US tariffs on China won't fix the trade deficit, and neither will weakening the US dollar through interest rate cuts, International Monetary Fund economists said Wednesday.
In unusually-blunt language, the blog post seemed targeted straight at President Donald Trump who has loudly and constantly demanded the Federal Reserve cut interest rates to weaken the US dollar and juice the economy, while imposing round after round of tariffs on China to reduce the deficit he describes as theft.
But the US policy moves are counterproductive, won't achieve the desired results, and will slow the global economy, IMF chief economist Gita Gopinath said.
"Higher bilateral tariffs are unlikely to reduce aggregate trade imbalances, as they mainly divert trade to other countries," Gopinath warned in a blog titled "Taming the Currency Hype," co-authored by fellow IMF researchers Gustavo Adler and Luis Cubeddu.
"Instead, they are likely to harm both domestic and global growth by sapping business confidence and investment and disrupting global supply chains, while raising costs for producers and consumers."
And any plans to weaken a country's own currency value "are cumbersome to implement and likely to be ineffective," they said, adding that pressure on the central bank will not achieve that goal either.
The authors warned that "one should not put too much stock in the view that easing monetary policy can weaken a country's currency enough to bring a lasting improvement in its trade balance."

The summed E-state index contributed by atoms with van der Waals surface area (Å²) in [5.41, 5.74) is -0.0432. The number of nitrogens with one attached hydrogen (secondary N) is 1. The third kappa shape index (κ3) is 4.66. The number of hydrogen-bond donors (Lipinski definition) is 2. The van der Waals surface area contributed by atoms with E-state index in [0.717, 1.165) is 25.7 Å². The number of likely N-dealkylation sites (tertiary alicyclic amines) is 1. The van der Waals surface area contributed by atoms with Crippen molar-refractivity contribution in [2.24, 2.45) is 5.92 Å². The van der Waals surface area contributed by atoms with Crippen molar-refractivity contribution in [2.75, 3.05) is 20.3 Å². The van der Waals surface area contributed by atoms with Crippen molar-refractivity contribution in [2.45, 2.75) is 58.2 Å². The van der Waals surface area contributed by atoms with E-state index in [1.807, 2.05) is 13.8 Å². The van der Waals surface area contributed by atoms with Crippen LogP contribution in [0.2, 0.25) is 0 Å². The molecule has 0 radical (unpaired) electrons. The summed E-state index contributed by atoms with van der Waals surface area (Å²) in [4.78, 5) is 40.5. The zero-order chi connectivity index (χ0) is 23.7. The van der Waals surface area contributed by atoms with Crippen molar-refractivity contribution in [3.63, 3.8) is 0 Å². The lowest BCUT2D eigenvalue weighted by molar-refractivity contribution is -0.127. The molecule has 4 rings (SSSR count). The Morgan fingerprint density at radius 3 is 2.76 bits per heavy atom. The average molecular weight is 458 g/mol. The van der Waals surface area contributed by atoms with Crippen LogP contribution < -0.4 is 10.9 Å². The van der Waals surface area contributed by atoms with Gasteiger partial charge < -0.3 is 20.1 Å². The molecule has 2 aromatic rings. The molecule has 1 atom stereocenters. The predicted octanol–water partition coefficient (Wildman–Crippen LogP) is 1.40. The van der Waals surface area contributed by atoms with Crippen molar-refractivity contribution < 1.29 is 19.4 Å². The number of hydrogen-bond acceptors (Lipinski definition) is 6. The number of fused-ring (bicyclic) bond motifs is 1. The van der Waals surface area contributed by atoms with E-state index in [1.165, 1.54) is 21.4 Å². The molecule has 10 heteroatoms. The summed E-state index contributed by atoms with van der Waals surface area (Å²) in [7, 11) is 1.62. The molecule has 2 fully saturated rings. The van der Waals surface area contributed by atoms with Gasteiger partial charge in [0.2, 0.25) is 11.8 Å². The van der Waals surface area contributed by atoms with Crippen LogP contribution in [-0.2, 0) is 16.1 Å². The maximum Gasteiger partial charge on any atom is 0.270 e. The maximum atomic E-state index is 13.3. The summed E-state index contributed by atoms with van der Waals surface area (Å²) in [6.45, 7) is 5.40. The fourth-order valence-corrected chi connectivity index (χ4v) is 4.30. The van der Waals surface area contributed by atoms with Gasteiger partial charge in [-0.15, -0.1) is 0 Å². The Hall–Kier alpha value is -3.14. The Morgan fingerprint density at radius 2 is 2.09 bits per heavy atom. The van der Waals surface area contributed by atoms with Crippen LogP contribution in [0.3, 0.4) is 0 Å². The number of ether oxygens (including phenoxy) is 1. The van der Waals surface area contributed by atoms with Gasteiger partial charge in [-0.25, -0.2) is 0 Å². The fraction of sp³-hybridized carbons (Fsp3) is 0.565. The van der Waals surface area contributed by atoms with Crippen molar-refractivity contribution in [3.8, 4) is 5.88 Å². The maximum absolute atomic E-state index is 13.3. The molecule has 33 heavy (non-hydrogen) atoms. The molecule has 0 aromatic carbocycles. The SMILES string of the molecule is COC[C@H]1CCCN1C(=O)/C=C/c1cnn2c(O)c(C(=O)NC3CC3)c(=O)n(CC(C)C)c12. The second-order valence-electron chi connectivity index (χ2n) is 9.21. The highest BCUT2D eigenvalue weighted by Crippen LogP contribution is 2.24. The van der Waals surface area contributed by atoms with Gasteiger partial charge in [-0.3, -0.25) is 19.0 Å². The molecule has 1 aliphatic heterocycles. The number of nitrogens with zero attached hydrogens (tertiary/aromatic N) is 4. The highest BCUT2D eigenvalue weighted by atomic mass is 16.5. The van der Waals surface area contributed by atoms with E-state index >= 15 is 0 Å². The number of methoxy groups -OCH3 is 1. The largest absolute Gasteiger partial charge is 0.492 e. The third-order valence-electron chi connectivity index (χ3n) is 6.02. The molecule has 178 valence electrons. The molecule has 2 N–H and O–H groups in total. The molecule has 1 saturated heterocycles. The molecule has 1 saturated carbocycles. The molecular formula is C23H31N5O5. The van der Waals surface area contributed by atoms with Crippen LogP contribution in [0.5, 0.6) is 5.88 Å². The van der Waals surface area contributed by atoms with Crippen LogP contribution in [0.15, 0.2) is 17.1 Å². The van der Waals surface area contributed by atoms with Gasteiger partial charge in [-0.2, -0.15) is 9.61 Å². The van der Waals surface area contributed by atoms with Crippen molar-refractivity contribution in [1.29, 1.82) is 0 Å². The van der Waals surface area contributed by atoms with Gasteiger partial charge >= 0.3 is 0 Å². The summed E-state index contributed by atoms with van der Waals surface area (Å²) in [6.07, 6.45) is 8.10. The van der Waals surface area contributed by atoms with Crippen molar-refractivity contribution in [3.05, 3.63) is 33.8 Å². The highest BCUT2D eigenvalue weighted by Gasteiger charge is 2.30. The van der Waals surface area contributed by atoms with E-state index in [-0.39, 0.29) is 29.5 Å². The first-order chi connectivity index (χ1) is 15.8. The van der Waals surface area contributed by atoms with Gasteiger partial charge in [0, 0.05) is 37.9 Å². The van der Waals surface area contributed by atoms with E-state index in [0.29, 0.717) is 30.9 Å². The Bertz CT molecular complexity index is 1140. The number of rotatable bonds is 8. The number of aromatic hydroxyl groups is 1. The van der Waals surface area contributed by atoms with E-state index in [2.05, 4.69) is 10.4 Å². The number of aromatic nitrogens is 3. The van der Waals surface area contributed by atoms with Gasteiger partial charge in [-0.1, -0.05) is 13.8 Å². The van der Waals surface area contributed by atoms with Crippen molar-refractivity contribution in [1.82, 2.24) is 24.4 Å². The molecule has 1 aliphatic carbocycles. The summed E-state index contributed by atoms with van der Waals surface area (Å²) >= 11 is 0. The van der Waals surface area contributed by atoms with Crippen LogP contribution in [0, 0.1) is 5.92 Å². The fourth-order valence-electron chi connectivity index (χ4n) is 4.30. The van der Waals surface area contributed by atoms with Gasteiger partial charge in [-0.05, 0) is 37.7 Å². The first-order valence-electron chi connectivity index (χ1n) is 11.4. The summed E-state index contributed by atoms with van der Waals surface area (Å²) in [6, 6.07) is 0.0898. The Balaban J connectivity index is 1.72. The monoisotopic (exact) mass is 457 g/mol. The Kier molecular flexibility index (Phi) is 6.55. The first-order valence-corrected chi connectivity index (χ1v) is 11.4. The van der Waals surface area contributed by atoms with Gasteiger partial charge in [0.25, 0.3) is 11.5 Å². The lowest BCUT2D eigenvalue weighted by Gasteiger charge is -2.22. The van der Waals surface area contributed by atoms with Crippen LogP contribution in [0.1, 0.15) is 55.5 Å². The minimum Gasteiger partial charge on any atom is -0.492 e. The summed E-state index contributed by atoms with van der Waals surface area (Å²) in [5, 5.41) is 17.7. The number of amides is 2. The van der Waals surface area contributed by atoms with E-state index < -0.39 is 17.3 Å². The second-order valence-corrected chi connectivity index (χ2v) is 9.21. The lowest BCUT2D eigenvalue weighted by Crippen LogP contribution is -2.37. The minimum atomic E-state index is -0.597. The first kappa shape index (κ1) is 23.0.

"Monetary policy alone is unlikely to induce the large and persistent devaluations that are needed to bring that result ... especially within a 12-month period," they said.
With the US presidential election coming in November 2020, Trump is especially focused on the next 12 months.
- 'Bearing the burden' -
With the IMF and others warning that his trade war is slowing global growth, and as warning signs of a US recession flashing red, Trump has doubled down on his attacks on the Federal Reserve and on China.
And he and his advisors have been talking up the economy to counteract the increasing jitters on US stock markets.
But Trump confirmed Tuesday he is considering some kind of tax cuts to boost the economy. However, he said "We're far from the recession. If the Fed would do its job, I think it would have a tremendous spurt of growth."
Just last month, the IMF again downgraded its global growth forecast, and said the trade tensions make for a "precarious" 2020, and said the tariffs threaten to exacerbate the slowdown of China's economy.
The IMF blog repeats much information released in separate reports, but highlights the key points and brings them together.
While economic theory states that a weaker currency tends to make a country's exports cheaper and more competitive, the IMF notes that many products are priced in US dollars on the global marketplace.
So in reality, "US importers and consumers are bearing the burden of the tariffs. The reason: the stronger US currency has had a minimal impact thus far on the dollar prices Chinese exporters receive because of dollar invoicing."